from Somewhere Deep In The Night, available on CD




  jeanette: I have to say I am thoroughly delighted at learning of the continued career of SOS. I always had time for them, and thought Breakout was actually the weakest of the singles I heard. I particularly remember liking 'Fooled By A Smile' and 'You On My Mind'. Hearing the snippets of these songs here, I can say I'm intrigued enough to try and seek out some of this later work. It reminds me of the more produced end of Siesta records' (Spanish easy-pop label) output.
  eftimihn: You probably should try "Shapes and Patterns" from 1997 first, it's pretty much in the vein of 1989's "Kaleidoscope World" and thus a good starting point to rediscover SOS. This and the aforementioned "Somewhere Deep In The Night" (2001) as well.
today  performed by tom scott and the california dreamers  1967
Recommended by norfy [profile]

had this on a tape for ages and have recently found a japanese copy of the cd on impulse-awesome jazz/soft/easy vibes straight out of the free design school of harmonies-today [ a jefferson airplane cover i believe] is a jazzy/psych number that makes me half close my eyes and dream of places far away and times past-i would recommend the rest of the album too-all soft pop and sitar jazz...mush better than his fusion nonsense [bar the theme to starsky and hutch] from the 70's.the album is called the honey suckle breeze and is a revelation.

from the honeysuckle breeze, available on CD


Tracy Had a Hard Day Sunday  performed by West Coast Pop Art Experimental Band  1967
Recommended by songs-I-love [profile]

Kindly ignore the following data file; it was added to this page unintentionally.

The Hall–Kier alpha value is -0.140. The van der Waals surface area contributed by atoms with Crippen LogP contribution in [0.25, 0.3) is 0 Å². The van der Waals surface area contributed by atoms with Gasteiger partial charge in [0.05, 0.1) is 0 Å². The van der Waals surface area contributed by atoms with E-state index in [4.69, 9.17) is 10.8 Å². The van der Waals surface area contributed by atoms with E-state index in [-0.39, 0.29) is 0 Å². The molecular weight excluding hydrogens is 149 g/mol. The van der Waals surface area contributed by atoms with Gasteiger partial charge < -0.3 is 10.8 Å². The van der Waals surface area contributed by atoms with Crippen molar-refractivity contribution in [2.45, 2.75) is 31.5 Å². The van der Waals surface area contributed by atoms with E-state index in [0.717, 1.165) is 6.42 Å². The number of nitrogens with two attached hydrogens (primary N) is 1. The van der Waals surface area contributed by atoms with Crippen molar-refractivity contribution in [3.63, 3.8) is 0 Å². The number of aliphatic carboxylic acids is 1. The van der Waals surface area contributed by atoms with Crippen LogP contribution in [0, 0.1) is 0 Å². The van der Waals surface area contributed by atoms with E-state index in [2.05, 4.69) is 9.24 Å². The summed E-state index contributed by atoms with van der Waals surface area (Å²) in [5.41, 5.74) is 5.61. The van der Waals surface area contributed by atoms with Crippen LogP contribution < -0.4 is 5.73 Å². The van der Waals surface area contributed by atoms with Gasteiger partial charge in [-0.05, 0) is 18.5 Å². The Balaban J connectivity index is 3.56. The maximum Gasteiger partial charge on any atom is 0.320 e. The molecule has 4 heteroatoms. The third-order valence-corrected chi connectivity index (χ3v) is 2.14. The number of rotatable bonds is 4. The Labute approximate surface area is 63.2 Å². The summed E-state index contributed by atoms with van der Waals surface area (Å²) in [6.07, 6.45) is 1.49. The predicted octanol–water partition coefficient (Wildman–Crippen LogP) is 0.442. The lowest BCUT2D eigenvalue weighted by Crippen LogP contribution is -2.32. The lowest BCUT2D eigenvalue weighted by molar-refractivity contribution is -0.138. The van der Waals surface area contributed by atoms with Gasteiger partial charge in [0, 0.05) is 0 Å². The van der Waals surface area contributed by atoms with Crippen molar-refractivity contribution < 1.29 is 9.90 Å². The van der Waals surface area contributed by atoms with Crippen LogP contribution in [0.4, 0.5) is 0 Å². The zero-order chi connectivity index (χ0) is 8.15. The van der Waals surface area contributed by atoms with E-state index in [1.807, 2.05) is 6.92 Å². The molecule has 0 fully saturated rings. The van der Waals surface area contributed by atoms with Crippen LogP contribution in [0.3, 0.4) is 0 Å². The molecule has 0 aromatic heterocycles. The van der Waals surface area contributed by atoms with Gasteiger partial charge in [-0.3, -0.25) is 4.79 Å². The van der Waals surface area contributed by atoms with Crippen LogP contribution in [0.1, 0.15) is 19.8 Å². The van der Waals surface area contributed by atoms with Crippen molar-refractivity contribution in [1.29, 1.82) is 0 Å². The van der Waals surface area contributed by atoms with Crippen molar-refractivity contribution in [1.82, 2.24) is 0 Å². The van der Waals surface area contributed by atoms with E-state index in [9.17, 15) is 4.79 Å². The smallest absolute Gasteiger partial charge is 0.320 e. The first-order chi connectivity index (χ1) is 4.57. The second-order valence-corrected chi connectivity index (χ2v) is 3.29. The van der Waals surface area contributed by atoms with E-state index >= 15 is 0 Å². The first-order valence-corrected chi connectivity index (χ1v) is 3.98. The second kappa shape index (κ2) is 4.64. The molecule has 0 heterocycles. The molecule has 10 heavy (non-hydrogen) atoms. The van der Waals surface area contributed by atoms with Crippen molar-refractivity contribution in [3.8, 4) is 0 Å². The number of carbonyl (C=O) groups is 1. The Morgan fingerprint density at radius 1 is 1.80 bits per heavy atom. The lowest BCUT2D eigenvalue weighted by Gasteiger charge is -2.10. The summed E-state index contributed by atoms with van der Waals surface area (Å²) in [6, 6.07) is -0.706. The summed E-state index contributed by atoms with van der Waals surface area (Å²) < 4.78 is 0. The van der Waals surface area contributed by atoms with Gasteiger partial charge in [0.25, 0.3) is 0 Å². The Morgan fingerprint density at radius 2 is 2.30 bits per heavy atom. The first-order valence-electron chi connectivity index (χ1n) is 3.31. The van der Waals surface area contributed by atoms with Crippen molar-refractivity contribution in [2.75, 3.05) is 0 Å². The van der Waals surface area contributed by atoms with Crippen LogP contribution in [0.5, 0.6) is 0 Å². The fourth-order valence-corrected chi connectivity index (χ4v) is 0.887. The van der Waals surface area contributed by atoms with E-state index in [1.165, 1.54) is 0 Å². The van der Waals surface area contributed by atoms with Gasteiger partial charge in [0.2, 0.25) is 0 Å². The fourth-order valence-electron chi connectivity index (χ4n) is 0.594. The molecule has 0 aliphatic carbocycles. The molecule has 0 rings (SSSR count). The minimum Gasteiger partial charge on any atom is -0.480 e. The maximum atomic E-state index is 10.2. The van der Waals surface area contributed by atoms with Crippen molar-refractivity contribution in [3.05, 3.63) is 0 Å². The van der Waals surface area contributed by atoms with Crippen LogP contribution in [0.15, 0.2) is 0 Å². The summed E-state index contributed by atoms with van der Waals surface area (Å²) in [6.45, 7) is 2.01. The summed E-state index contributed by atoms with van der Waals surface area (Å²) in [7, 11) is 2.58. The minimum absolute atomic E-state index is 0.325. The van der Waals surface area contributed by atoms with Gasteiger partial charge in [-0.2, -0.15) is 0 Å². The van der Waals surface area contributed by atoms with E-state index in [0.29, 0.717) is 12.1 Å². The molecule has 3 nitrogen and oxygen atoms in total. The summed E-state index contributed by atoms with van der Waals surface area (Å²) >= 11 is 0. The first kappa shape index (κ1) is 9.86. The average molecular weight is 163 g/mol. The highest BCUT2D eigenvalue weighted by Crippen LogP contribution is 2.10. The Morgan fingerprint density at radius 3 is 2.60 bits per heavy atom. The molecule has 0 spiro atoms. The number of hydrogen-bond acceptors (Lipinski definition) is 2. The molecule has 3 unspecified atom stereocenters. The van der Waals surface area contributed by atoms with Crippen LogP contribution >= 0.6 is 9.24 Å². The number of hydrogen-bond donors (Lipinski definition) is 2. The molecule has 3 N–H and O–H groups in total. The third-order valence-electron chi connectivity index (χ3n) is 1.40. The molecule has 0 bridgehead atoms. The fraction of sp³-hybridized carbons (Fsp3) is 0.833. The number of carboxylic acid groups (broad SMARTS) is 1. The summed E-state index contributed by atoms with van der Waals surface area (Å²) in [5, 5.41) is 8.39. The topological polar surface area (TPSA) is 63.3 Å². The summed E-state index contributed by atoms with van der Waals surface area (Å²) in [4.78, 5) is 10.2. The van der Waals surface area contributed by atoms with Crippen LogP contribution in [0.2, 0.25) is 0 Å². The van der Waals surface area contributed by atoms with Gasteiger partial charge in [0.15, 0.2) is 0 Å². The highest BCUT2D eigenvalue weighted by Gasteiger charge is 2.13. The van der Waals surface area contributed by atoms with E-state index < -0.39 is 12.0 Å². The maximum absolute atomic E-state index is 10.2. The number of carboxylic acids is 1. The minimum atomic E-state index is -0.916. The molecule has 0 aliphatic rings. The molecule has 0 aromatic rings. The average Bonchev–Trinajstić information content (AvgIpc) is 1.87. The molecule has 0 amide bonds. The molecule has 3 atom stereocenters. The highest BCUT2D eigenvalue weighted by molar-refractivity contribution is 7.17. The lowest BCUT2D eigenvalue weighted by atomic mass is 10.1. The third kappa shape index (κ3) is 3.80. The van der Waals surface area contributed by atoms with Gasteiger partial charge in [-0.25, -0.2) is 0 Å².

One beautifully-constructed, jazz-flavoured number.
Its jazzy chords and conga rhythm are complemented by a set of psychedelic lyrics about Tracy who "had a hard day Sunday" for "she had to be herself and no one else". Real ear-candy for me. One of the best (mildly) psychedelic tracks out there, ever.

from West Coast Pop Art Experimental Band, Vol. 2: Breaking Through (Reprise)



  executiveslacks: I was going to recommend this one, but you beat me to it. Great song.
Two Shots of Happy, One Shot of Sad  performed by Nancy Sinatra  2004
Recommended by FlyingDutchman1971 [profile]

Nancy Sinatra joined the Attack Records family with the 2004 self-titled release, "Nancy Sinatra". She contacted artists that she and her daughters admire such as Morrissey, Jarvis Cocker, and Thurston Moore among others and found that these artists were also fans of hers and were eager to collaborate with her on the new album.

This song is U2's contribution to the album. Bono and The Edge wrote the song and Adam Clayton and Larry Mullen provided bass and drums on the recording.

The song is a beautiful slow jazzy ballad in which the lyrics compare the good things in life as shots of "happy" and the harsh moments as shots of "sad".